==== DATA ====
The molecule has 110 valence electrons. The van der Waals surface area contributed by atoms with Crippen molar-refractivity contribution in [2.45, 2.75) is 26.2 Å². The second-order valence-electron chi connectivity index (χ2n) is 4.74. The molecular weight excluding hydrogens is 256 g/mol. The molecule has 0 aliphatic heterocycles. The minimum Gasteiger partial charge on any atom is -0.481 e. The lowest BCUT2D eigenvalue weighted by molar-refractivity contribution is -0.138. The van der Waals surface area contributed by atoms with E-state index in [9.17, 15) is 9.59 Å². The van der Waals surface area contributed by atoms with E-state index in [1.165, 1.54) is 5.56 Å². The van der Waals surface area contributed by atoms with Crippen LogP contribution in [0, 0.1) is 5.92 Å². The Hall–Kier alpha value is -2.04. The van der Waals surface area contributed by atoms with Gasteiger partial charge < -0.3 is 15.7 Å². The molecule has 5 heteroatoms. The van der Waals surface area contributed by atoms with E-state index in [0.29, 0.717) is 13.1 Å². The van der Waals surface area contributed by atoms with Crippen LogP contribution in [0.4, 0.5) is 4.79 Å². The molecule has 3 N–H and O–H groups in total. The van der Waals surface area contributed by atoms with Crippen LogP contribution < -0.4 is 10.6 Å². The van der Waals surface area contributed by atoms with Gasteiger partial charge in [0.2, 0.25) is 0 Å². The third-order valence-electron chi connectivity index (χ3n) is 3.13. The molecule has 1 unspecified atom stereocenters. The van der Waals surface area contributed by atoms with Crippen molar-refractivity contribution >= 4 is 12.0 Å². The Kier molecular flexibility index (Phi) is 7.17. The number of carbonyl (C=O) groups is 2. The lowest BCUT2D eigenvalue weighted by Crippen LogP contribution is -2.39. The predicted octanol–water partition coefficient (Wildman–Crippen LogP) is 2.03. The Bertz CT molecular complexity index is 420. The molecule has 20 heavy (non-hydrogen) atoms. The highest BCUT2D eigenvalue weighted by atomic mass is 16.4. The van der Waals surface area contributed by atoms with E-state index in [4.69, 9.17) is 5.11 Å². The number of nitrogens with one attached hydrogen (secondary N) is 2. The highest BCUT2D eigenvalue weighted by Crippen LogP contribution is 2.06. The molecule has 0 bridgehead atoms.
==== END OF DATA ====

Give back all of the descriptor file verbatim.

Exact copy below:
The molecule has 110 valence electrons. The van der Waals surface area contributed by atoms with Crippen molar-refractivity contribution in [2.45, 2.75) is 26.2 Å². The second-order valence-electron chi connectivity index (χ2n) is 4.74. The molecular weight excluding hydrogens is 256 g/mol. The molecule has 0 aliphatic heterocycles. The minimum Gasteiger partial charge on any atom is -0.481 e. The lowest BCUT2D eigenvalue weighted by molar-refractivity contribution is -0.138. The van der Waals surface area contributed by atoms with E-state index in [9.17, 15) is 9.59 Å². The van der Waals surface area contributed by atoms with E-state index in [1.165, 1.54) is 5.56 Å². The van der Waals surface area contributed by atoms with Crippen LogP contribution in [0, 0.1) is 5.92 Å². The Hall–Kier alpha value is -2.04. The van der Waals surface area contributed by atoms with Gasteiger partial charge < -0.3 is 15.7 Å². The molecule has 5 heteroatoms. The van der Waals surface area contributed by atoms with E-state index in [0.29, 0.717) is 13.1 Å². The van der Waals surface area contributed by atoms with Crippen LogP contribution in [0.4, 0.5) is 4.79 Å². The molecule has 3 N–H and O–H groups in total. The van der Waals surface area contributed by atoms with Crippen LogP contribution < -0.4 is 10.6 Å². The van der Waals surface area contributed by atoms with Gasteiger partial charge in [0.2, 0.25) is 0 Å². The third-order valence-electron chi connectivity index (χ3n) is 3.13. The molecule has 1 unspecified atom stereocenters. The van der Waals surface area contributed by atoms with Crippen molar-refractivity contribution >= 4 is 12.0 Å². The Kier molecular flexibility index (Phi) is 7.17. The number of carbonyl (C=O) groups is 2. The lowest BCUT2D eigenvalue weighted by Crippen LogP contribution is -2.39. The predicted octanol–water partition coefficient (Wildman–Crippen LogP) is 2.03. The Bertz CT molecular complexity index is 420. The molecule has 20 heavy (non-hydrogen) atoms. The highest BCUT2D eigenvalue weighted by atomic mass is 16.4. The van der Waals surface area contributed by atoms with E-state index in [4.69, 9.17) is 5.11 Å². The number of nitrogens with one attached hydrogen (secondary N) is 2. The highest BCUT2D eigenvalue weighted by Crippen LogP contribution is 2.06. The molecule has 0 bridgehead atoms.